How to Tune my Guitar?

How to tune a guitar in standard tuning

There are several different guitar tuning profiles, but the most popular one by far is ‘standard tuning’.

In standard tuning, the notes of the guitar, from thickest to thinnest are: E, A, D, G, B, E



How to remember the notes of the guitar strings

Here’s two useful mnemonics to help you remember the order “E, A, D, G, B, E”.

· Elephants And Donkeys Grow Big Ears

· Eddie Ate Dynamite Good Bye Eddie

Pick whichever one you like best, or make up your own. (The sillier the better.)



Now we know the notes we're aiming for we can tune the guitar

You’ve already learned the first half of how to tune a guitar, well done!

Now we need to look at how to tune a guitar to E, A, D, G, B, E.



How to tune a guitar to E, A, D, G, B, E

Look at your guitar’s headstock (the thin end of the guitar).

You will see small ‘keys’ that you can turn. We call these ‘machine heads’.

Each string is attached to a machine head of its own. When we turn a machine head we change the pitch that the string is tuned to.




How do we know what note the string is tuned to when we’re turning the machine heads?

Easy. We use a tuner to tell us! 🙂

If you’re wondering how to tune a guitar with what you have at hand there’s 4 methods (we’ll cover each one in turn):

  1. How to tune a guitar using an electronic guitar tuner.

  2. How to tune a guitar using a smartphone app.

  3. How to tune a guitar using other instruments.

  4. How to tune a guitar using its own strings (and your ears!)


How to tune a guitar using an electronic guitar tuner.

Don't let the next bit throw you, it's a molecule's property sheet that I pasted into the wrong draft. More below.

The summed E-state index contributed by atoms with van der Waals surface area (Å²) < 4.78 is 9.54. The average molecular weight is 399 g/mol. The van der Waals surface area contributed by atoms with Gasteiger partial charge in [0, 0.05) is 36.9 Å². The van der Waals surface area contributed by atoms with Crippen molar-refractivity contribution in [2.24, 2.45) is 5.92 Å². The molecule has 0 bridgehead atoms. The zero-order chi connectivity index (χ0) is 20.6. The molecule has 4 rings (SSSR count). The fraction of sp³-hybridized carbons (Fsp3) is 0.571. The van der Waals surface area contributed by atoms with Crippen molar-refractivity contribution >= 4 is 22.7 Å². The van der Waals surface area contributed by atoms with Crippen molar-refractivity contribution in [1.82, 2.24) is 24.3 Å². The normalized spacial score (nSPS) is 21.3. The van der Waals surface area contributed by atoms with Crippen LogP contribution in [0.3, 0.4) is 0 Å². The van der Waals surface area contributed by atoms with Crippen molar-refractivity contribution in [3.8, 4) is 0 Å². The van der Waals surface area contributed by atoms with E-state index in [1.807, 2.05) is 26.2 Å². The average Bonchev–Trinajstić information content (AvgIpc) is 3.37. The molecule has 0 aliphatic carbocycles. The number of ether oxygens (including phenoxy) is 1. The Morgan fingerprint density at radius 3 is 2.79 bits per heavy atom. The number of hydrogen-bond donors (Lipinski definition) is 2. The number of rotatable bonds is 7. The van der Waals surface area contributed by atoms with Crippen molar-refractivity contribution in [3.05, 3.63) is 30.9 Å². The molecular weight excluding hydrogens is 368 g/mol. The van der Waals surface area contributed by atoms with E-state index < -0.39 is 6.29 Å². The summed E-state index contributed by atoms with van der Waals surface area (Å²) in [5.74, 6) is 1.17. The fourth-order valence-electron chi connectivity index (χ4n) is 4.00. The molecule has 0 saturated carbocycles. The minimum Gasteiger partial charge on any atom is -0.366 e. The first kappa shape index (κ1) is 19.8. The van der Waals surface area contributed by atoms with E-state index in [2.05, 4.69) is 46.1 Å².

When people ask me how to tune a guitar I always say the same thing: All things considered, electronic guitar tuners are the best option.

They are fast and accurate. (When you have a decent electronic guitar tuner you simply won’t need to worry about how to tune a guitar again.)


The interface of ALL tuners is broadly the same.

You pluck a note and the tuner shows you the note you played.

The tuner shows you this in three ways:

· It will tell you the string it thinks you’re trying to tune.

· It will show you with an oscillating ‘needle’ how far away from the note you are.

· It will show you with a light whether the note is too low or too high.

You need to get the needle in the middle.


On the picture above the ‘needle’ is perfectly in the middle. (Can you see the thin, black vertical line?)

Because the needle is perfectly in the middle, the green light above it is lit. This note is perfectly in tune!

We can see it’s tuning the A string (the 5th string) because in the top left corner it says “5A”.

· If the needle was over to the left, the green light would not be lit. The red light to the left of it would be lit and this would tell us the note was too ‘flat’ (too low).

· If the needle was over to the right, again the green light would not be lit. The red light to the right would be lit and this would tell us the note was too ‘sharp’ (too high).



Got that? Ok, let's tune up!

1 – Turn the tuner on.

2 – If necessary, tell the tuner the string you want to tune. (Most tuners default to ‘auto-detect’ the strings, but some tuners need to be manually told what string you want to tune.)

Important! If your tuner is manual, then make sure your tuner is ‘listening’ for the correct string that you want to tune. If the tuner is set to ‘listen’ to a different string to the one you are tuning you may overtune the string and it will snap!

3 – Pluck a string.

4 – Look at the tuner. Is the needle in the middle? If not turn the machine head one way or the other.

5 – Pluck again. Which way did the needle go? If it went towards the middle, keep going! If it went away from the middle, turn the machine head in the opposite direction.

6 – Repeat the cycle of A) pluck string B) look at tuner and C) turn machine head until the needle is in the middle.


While tuning, pluck the string a LOT.

Most beginners are quite timid and pluck once and then wait for ages while the tuner ‘listens’ for a note that’s stopped ringing.

Don’t do this. You should pluck, pluck, pluck away!

The more your guitar is ringing out a note the easier it is for the tuner to hear, so pluck lots. (About once a second is ideal.)



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